We’re here! After 10 nights and 11 days of sailing, it appeared. St Helena. A big, black magma rock. We pushed hard to make it in 10 days and then even more so to make it before sunset. It would have been criminal not being able to see the island come into view, to take in her contours and be welcomed by the whistle of long-tailed white birds (I’ll find out the name).

The last 20 miles felt long but it gave us the chance to absorb our surrounding. To convince ourselves that we truly did just cross a large ocean in a small boat. That we had arrived at one of the most remote places on earth.

On the afternoon of Thursday 27 April, as we approached our swing mooring, we were greeted by a fellow South African yacht “Noanka”. The skipper smiling and waving from its deck happened to be the very same friendly stranger who was on the jetty the day we finally left Cape Town, who rolled streamers over our bow and waved us off. John, Katya and Jaden’s friendship started with them directing us onto our swing mooring. On board visiting them was yacht “Cashflow’s” Erik – another young South African who made our journey sound like a trip to our granny’s. He sailed solo for 28 days and made it to St Helena in good spirits. Hats off!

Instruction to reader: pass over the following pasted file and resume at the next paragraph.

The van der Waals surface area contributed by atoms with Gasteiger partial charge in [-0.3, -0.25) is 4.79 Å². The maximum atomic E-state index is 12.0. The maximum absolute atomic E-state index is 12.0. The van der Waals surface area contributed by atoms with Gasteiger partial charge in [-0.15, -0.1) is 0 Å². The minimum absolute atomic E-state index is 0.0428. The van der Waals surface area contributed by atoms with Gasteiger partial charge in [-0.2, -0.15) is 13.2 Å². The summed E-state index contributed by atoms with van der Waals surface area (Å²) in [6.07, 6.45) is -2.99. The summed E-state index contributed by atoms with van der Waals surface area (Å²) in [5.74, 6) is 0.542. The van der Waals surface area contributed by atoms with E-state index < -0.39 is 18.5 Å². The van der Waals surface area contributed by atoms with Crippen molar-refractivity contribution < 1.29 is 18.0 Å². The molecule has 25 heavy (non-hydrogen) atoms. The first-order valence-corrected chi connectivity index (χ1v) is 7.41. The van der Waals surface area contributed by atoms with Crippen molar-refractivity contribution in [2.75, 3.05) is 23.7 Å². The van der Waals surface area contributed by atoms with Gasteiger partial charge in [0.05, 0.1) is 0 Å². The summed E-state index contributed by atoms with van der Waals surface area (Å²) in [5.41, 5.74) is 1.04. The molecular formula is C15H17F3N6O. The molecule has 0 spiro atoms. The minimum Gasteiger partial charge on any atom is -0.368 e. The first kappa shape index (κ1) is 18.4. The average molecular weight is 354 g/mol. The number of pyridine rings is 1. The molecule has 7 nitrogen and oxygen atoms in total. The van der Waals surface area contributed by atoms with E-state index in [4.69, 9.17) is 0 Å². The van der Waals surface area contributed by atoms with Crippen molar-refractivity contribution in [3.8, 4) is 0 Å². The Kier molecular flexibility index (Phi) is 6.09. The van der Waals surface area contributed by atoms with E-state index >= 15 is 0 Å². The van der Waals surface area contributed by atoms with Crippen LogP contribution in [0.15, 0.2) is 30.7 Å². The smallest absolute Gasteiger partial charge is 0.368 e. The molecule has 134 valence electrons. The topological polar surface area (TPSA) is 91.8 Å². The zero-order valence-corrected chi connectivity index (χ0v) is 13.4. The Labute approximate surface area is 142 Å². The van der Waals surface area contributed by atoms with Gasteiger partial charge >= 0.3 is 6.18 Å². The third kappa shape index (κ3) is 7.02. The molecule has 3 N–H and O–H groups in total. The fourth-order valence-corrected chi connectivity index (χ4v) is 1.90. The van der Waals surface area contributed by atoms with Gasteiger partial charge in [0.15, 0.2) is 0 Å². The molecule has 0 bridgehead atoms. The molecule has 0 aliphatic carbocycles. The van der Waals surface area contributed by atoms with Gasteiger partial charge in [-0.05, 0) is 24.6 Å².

We were able to fasten before dark and proceeded to enjoy a beautiful sunset on the foredeck, not being allowed to leave the yacht until morning when customs and immigration could legalise our stay.

By morning, we headed to the island on the harbour ferry (£1 each way) where we finally formally met the Noanka crew.

Once stamped in, we visited Ann’s place (restaurant and bar) where Oloff and Muir spent two nights sleeping on their floor 8 years ago (a story for another blog).

John, Katya and little 3 year old Jaden joined us and extended an invitation to dinner that evening. We would cook the fresh tuna John had caught. We prepped a few side dishes, picked up Erik and had a beautiful evening on Noanka with new friends-for-life. Both Noanka and Cashflow sailed off the next day. Bon voyage and see you in Brazil / Caribbean.

Ongemak’s crew split up from here to experience this stunning island. Isolde and Oloff immediately dug into the history and culture of the island while Muir and I checked into a hotel. In between, we’ve shared some stories and experiences of the island’s magic.

Oloff and Isolde happened to get back to the boat one afternoon to be greeted by a WHALE SHARK. They jumped in and swam with it for a few minutes. Muir and I had to go back to the boat to get a few things for our hotel stay. We snorkelled there and on the way, a MANTA RAY joined us. It was so fascinated by us that it wouldn’t leave us for a good 30min. It kept on swimming closer and closer until I questioned which species is exploring which.

Both these experience were, in the words of the tellers, mind bending. In fact, this entire trip and the story of this life that is unfolding daily is reshaping reality in a beautiful way. Pinch me.

More photos to follow.